During a young woman’s sophomore year at Henry M. Gunn High School in Palo Alto, a fellow student sexually assaulted her off campus. That began years of intense suffering, taunting and trauma.
“I was forced to choose between my physical and mental safety and my education,” according to the student, who ultimately left the high school. “While I was able to file a lawsuit on my case, it should not be a student’s responsibility to go to court because their school has failed to protect them.”
The student’s story, relayed by a peer to the Santa Clara Board of Supervisors Sept. 22, was part of 2½ hours of gripping public comment supervisors heard in advance of discussing a countywide review of Title IX proposed by Supervisor Dave Cortese.
Title IX prevents discrimination on the basis of sex in any educational institution that receives federal funds. It requires schools to address complaints of sexual harassment and violence or risk losing funding.
Cortese’s proposal comes in the wake of Trump Administration changes to Title IX rules, which would apply criminal justice standards to campus sexual assault cases by requiring a higher burden of proof from the accuser.
Stanford University alumna Sabrina Medler said she was assaulted while she was a student there.
“(I) chose not to pursue a Title IX process simply because I was aware how few cases resulted in repercussions for an assailant,” Medler said. She said she did not want to relive the trauma she experienced, certain that it would not result in discipline for her assailant.
“I knew I wouldn’t win my case. I had been drinking, he was my friend, it was my idea to leave the party,” Medler said. “None of these things mean my assault was my fault but they would to a Title IX panel.”
By the time Medler graduated, she said most women she knew at Stanford were survivors of sexual assault.
“When I brought this referral forward, I wasn’t expecting this degree of cathartic response,” said Cortese. “If indeed, part of what has occurred today has been that — putting this on a public agenda and allowing this kind of testimony to come forth which otherwise might have been stifled or lacked a place to come forward — then as painful as it was to listen to, it’s been a good thing to hear. A horrible thing to have happen.”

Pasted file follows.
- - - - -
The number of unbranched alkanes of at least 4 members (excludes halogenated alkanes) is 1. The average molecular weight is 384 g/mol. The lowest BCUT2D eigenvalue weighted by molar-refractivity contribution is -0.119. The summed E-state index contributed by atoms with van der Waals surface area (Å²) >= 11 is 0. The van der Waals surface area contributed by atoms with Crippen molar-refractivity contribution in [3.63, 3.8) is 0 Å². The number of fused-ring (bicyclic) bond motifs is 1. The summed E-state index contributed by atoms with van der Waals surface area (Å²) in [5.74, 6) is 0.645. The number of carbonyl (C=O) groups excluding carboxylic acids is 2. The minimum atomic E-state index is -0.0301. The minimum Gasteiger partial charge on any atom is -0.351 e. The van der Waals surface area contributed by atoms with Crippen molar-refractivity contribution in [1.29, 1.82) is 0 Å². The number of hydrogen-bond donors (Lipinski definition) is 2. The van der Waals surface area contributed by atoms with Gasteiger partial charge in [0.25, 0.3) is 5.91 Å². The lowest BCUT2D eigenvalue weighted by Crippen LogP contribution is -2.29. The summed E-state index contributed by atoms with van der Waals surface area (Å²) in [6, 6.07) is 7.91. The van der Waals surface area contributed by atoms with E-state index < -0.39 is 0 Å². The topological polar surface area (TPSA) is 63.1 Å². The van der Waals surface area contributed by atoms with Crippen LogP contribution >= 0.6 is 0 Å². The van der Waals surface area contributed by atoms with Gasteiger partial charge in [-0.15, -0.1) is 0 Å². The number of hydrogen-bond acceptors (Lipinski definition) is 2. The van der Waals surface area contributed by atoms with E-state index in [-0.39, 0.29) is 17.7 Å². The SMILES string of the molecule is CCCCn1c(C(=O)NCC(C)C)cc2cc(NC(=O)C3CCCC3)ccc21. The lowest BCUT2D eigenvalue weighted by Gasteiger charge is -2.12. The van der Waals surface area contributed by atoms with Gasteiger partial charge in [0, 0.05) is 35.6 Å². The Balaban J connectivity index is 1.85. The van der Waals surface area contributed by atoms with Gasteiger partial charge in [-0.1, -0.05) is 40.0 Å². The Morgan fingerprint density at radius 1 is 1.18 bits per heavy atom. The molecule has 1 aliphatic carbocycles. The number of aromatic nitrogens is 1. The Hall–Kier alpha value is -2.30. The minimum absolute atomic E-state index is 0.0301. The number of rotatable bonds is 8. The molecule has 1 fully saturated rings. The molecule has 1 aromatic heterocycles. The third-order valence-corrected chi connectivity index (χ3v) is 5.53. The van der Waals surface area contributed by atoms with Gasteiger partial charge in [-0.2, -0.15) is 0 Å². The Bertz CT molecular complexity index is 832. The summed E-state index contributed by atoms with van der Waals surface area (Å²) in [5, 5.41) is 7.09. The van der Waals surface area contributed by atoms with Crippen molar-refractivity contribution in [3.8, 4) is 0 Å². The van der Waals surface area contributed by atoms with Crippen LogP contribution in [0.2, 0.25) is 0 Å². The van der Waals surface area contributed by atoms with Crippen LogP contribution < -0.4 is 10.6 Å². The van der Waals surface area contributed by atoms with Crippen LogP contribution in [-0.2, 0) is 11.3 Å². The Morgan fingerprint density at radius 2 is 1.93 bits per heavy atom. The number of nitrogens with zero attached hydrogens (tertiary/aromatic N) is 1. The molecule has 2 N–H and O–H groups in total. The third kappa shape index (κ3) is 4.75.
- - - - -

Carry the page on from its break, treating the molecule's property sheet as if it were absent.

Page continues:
Santa Clara County Board of Education President Claudia Rossi said she’s heard ongoing concerns from parents about the safety of their daughters going to college and that they might be victims of violence.
Much of the supervisors’ debate focused on what authority the board actually has because county government cannot make any changes to Title IX rules or to the California Education Code. The cost of doing a legal review of Title IX was another concern.
“The worst outcome would be that we do a review and can’t offer any meaningful solutions,” Supervisor Susan Ellenberg said. “My understanding is that the county has no oversight, no enforcement ability to change the problematic federal regulations.”
Supervisor Cindy Chavez suggested supervisors might be able to exert influence through lobbying at the state and federal levels and putting money toward sexual assault prevention and resources for survivors.
Supervisors approved a revised version of Cortese’s recommendation, presented by Ellenberg. Chavez and Cortese were the dissenting votes, indicating they wanted the action to go further and begin analysis of sexual assault rules and enforcement.
They said Ellenberg’s suggestion, which asked for a report on what actions the board can take, did not go far enough. The county’s Office of Women’s Policy and the Office of Gender Based Violence Prevention was directed to bring those ideas to the board on Nov. 17.